Andy Warhol (1928-1987)
silkscreen ink on linen 41 x 46¼ in. (104.2 x 117.1 cm.)
Painted in 1966.
Estimate in the region of $20 million
September 13, 2012, source: Christie’s
"Marlon" (1966) is an unforgettable image of a leather-clad Marlon Brando resting on his Triumph Thunderbird motorbike from a publicity still taken for the 1953 movie The Wild One. Executed on raw, unpainted linen, the material quality of this painting echoes the rough masculinity of the subject. Coming from the Collection of Donald L. Bryant, Jr., major art collector and generous patron to many American institutions, Marlon is silkscreened with such rare and pristine clarity that every aspect of Brando’s intensity and strength is conveyed.
According to Brett Gorvy, International Head, Chairman for Christie’s Post-War and Contemporary Art, “Alongside his iconic portraits of Elvis Presley, Warhol’s image of Marlon Brando exudes a raw sexuality and intense power rarely found in his work. In this painting, Warhol has created the archetype of cool and glamour.”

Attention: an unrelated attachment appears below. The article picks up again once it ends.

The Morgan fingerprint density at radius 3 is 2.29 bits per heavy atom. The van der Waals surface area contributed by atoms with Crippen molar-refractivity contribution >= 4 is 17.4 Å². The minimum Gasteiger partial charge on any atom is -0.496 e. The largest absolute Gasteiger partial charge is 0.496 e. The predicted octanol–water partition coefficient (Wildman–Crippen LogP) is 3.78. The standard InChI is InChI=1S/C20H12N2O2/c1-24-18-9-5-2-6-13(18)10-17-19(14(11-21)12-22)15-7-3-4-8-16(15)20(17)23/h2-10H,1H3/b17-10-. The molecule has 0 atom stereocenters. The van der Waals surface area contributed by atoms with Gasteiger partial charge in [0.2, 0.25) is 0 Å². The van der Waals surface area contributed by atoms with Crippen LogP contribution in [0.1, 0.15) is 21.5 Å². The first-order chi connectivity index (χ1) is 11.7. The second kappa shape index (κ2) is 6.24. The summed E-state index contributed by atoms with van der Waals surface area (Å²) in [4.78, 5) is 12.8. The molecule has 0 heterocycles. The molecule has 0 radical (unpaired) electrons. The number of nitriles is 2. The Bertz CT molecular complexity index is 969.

With his unconventional and deliberately popular selection of subject matter, Warhol repeatedly rocked the art world. Focusing on mass produced objects such as Campbell soup cans and images of celebrities as his subjects, Warhol created an engaging canon of images that managed to brashly and boldly enshrine 'Low Art' symbols in 'High Art' formats. In Marlon, Warhol has opted for the earthier quality of raw canvas on which to silkscreen his iconic image of Brando at his prime.